8 June 2016
1.00 - 3.30pm
Hugh Aston Building 1.50
De Montfort University, Leicester #dmu
Digital technology is having an increasing impact on the ways in which users of our penal, health and social systems are experienced. This session offers and opportunity to hear from two established digital technology providers about their significant contribution to the rehabilitative landscape.
This session will be of interest to academics and practitioners working in the fields of criminal justice, psychology, digital technology, education, social care, health (nursing, speech and language therapy and mental health), computer sciences, law and business.
Emer O’Kane Product Leader at Core Systems
Engaging marginalised individuals…against all odds
Emer’s presentation will describe:
- Core’s original evidence highlighting the benefits of engaging offenders with technology
- The challenges of implementing self-service software for offenders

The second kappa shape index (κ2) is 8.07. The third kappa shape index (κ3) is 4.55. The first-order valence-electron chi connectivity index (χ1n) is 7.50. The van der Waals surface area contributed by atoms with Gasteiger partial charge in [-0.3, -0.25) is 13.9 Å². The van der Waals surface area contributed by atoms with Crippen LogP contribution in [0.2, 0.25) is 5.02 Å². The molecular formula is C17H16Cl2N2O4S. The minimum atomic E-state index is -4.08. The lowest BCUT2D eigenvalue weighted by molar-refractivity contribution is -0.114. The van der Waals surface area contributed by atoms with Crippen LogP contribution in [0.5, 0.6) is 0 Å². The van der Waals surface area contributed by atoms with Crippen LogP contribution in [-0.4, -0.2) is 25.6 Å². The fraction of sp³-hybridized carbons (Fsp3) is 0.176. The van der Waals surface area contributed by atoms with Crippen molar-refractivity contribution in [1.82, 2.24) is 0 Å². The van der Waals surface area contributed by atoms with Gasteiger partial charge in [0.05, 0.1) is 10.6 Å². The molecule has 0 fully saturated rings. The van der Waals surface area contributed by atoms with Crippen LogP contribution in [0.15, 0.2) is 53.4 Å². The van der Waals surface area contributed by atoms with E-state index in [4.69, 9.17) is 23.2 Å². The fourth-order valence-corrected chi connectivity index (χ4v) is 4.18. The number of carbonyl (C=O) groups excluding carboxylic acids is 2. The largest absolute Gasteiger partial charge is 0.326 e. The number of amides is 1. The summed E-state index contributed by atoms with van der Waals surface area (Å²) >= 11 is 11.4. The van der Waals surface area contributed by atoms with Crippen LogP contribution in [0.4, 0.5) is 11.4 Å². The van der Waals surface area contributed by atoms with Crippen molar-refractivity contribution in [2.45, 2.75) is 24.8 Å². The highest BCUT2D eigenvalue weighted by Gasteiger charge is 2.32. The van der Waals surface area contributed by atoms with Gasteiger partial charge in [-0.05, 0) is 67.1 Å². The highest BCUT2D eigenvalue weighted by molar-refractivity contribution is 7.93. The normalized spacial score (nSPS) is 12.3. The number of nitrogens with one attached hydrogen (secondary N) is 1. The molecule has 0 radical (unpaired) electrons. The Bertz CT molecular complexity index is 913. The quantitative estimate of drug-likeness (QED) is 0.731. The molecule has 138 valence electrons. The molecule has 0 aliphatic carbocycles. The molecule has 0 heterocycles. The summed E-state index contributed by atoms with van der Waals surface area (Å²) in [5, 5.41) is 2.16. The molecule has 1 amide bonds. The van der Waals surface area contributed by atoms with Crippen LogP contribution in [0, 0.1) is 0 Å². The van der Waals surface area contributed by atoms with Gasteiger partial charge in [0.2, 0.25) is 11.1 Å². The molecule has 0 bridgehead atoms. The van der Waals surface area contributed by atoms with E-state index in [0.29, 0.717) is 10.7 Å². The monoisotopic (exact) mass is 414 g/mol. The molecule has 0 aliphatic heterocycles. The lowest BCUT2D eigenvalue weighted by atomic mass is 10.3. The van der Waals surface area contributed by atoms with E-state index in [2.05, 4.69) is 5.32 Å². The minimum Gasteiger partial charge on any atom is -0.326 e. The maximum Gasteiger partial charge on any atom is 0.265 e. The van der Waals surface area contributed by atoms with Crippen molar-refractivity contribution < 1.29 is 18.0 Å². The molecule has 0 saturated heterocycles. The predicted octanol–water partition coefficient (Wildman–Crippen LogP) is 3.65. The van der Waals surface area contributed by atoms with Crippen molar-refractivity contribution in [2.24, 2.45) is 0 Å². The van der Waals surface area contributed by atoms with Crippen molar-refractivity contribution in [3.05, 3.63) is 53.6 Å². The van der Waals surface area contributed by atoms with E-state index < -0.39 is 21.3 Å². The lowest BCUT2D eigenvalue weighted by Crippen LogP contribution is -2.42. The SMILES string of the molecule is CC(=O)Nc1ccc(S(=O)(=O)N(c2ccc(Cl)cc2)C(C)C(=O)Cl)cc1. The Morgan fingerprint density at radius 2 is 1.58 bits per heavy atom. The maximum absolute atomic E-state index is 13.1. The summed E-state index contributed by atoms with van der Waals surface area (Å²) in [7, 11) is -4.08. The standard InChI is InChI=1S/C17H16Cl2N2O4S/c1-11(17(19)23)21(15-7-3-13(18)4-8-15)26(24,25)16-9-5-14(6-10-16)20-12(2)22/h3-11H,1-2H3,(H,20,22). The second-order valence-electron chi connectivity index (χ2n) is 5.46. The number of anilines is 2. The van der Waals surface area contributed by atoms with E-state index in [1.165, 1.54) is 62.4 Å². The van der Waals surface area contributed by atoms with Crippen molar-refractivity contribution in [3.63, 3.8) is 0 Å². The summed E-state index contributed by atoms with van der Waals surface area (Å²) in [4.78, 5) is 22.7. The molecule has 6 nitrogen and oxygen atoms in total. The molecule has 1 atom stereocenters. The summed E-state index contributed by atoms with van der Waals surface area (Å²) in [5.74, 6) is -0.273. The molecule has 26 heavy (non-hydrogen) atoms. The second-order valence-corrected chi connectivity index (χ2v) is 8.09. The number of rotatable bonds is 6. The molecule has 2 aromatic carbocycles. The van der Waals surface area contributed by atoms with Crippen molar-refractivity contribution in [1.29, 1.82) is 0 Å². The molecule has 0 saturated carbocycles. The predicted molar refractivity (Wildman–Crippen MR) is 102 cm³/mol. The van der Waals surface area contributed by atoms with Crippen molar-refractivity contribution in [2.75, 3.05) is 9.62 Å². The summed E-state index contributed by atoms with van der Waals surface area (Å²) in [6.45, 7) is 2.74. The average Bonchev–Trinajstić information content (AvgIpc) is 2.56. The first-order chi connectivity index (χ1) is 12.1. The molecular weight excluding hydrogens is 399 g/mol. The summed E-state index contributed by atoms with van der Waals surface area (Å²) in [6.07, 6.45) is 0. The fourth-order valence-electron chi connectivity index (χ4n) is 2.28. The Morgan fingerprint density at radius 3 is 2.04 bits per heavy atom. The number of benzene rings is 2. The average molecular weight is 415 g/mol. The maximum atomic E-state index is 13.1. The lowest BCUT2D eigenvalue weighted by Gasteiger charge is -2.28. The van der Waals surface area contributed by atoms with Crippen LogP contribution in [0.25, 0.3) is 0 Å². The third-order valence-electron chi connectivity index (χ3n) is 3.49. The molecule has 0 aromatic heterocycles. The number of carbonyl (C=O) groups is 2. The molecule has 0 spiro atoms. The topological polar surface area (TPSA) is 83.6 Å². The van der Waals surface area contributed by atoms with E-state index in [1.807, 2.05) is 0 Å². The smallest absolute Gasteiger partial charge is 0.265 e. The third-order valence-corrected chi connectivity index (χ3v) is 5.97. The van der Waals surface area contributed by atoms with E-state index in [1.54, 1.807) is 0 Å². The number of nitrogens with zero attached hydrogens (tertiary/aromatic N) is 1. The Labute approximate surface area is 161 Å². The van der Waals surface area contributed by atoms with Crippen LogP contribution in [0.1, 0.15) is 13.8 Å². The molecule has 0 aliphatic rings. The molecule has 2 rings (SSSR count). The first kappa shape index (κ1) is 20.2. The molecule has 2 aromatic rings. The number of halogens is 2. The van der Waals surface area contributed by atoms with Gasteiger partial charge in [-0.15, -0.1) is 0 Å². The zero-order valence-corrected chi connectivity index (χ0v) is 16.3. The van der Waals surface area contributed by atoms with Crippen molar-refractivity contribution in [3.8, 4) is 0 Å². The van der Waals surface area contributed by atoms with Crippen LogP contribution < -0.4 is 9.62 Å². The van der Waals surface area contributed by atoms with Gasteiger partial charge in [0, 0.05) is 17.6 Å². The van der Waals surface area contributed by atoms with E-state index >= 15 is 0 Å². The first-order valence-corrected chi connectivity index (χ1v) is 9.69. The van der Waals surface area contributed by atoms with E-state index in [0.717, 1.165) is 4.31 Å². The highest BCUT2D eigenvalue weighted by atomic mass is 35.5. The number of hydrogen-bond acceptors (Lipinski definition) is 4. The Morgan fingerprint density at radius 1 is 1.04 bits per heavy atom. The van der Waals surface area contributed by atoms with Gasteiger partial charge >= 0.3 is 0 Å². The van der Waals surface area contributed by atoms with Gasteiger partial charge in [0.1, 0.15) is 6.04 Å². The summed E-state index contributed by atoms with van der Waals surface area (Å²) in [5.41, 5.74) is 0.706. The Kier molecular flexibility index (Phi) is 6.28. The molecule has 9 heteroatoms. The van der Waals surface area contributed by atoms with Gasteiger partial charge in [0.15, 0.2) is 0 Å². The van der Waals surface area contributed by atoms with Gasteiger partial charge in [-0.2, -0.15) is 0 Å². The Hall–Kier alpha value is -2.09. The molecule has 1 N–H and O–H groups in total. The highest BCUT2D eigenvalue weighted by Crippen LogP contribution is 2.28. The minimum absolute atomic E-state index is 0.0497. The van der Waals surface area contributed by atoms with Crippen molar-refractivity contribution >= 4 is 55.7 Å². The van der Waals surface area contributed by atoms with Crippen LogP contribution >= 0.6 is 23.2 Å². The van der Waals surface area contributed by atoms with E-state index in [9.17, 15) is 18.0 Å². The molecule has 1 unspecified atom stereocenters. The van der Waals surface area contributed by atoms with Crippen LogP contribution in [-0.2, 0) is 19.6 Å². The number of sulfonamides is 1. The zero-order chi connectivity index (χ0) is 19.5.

- Insights into engaging all stakeholders to manage the digital and rehabilitative change process
Dr Sarah Elison Head of Research & Chartered Psychologist at Breaking Free Group
Findings from an evaluation of the Breaking Free Health & Justice treatment and recovery programme for substance misuse in prisons.
Sarah’s presentation will discuss:
- A through-care project to support offenders with addictions following release to the community from prison.
- The role of the Breaking Free Online service assisting these offenders during this transition from prison to the community
- Reflect on the impact of technology enhanced approaches for recovery and treatment.
- Describe the clinical effectiveness of this digital intervention
To book your place please contact:
Dr Victoria Knight email@example.com
The Community and Criminal Justice Division's Emotion and Criminal Justice Cluster successfully launched its first conference in 2016at De Montfort University, Leicester, UK on Thursday 18th Febuary 2016.
We welcomed Dr Ben Crewe of University of Cambridge and Dr Charlotte Knight of De Montfort University as our keynote speakers along with a series of exciting workshops that reflected current research on emotion in the criminal justice context. We had 24 presentations from academics and researchers from a range of disciplines.